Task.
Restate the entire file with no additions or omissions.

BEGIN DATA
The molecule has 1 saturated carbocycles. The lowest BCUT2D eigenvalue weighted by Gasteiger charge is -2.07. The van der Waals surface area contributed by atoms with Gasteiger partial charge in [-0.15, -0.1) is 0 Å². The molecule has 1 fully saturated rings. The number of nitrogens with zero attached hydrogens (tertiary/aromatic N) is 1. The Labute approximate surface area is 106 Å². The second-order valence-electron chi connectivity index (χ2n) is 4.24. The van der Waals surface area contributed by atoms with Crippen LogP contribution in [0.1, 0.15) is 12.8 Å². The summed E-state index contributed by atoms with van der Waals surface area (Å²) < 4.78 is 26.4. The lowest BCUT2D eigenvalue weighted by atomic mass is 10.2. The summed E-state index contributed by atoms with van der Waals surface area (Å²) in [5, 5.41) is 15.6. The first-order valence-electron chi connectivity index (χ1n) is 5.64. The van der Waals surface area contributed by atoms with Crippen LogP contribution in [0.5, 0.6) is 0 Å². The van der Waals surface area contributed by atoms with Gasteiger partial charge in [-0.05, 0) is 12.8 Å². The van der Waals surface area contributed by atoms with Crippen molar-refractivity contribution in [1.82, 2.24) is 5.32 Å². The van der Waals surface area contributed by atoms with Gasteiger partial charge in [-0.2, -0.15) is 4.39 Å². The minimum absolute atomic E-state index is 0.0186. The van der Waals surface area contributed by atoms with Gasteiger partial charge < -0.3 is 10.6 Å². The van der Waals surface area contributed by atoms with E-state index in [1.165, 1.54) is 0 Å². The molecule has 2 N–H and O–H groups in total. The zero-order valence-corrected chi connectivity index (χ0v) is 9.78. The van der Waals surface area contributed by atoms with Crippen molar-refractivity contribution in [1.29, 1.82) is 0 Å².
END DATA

The molecule has 1 saturated carbocycles. The lowest BCUT2D eigenvalue weighted by Gasteiger charge is -2.07. The van der Waals surface area contributed by atoms with Gasteiger partial charge in [-0.15, -0.1) is 0 Å². The molecule has 1 fully saturated rings. The number of nitrogens with zero attached hydrogens (tertiary/aromatic N) is 1. The Labute approximate surface area is 106 Å². The second-order valence-electron chi connectivity index (χ2n) is 4.24. The van der Waals surface area contributed by atoms with Crippen LogP contribution in [0.1, 0.15) is 12.8 Å². The summed E-state index contributed by atoms with van der Waals surface area (Å²) < 4.78 is 26.4. The lowest BCUT2D eigenvalue weighted by atomic mass is 10.2. The summed E-state index contributed by atoms with van der Waals surface area (Å²) in [5, 5.41) is 15.6. The first-order valence-electron chi connectivity index (χ1n) is 5.64. The van der Waals surface area contributed by atoms with Crippen LogP contribution in [0.5, 0.6) is 0 Å². The van der Waals surface area contributed by atoms with Gasteiger partial charge in [-0.05, 0) is 12.8 Å². The van der Waals surface area contributed by atoms with Crippen molar-refractivity contribution in [1.82, 2.24) is 5.32 Å². The van der Waals surface area contributed by atoms with Gasteiger partial charge in [-0.2, -0.15) is 4.39 Å². The minimum absolute atomic E-state index is 0.0186. The van der Waals surface area contributed by atoms with Gasteiger partial charge < -0.3 is 10.6 Å². The van der Waals surface area contributed by atoms with E-state index in [1.165, 1.54) is 0 Å². The molecule has 2 N–H and O–H groups in total. The zero-order valence-corrected chi connectivity index (χ0v) is 9.78. The van der Waals surface area contributed by atoms with Crippen molar-refractivity contribution in [1.29, 1.82) is 0 Å².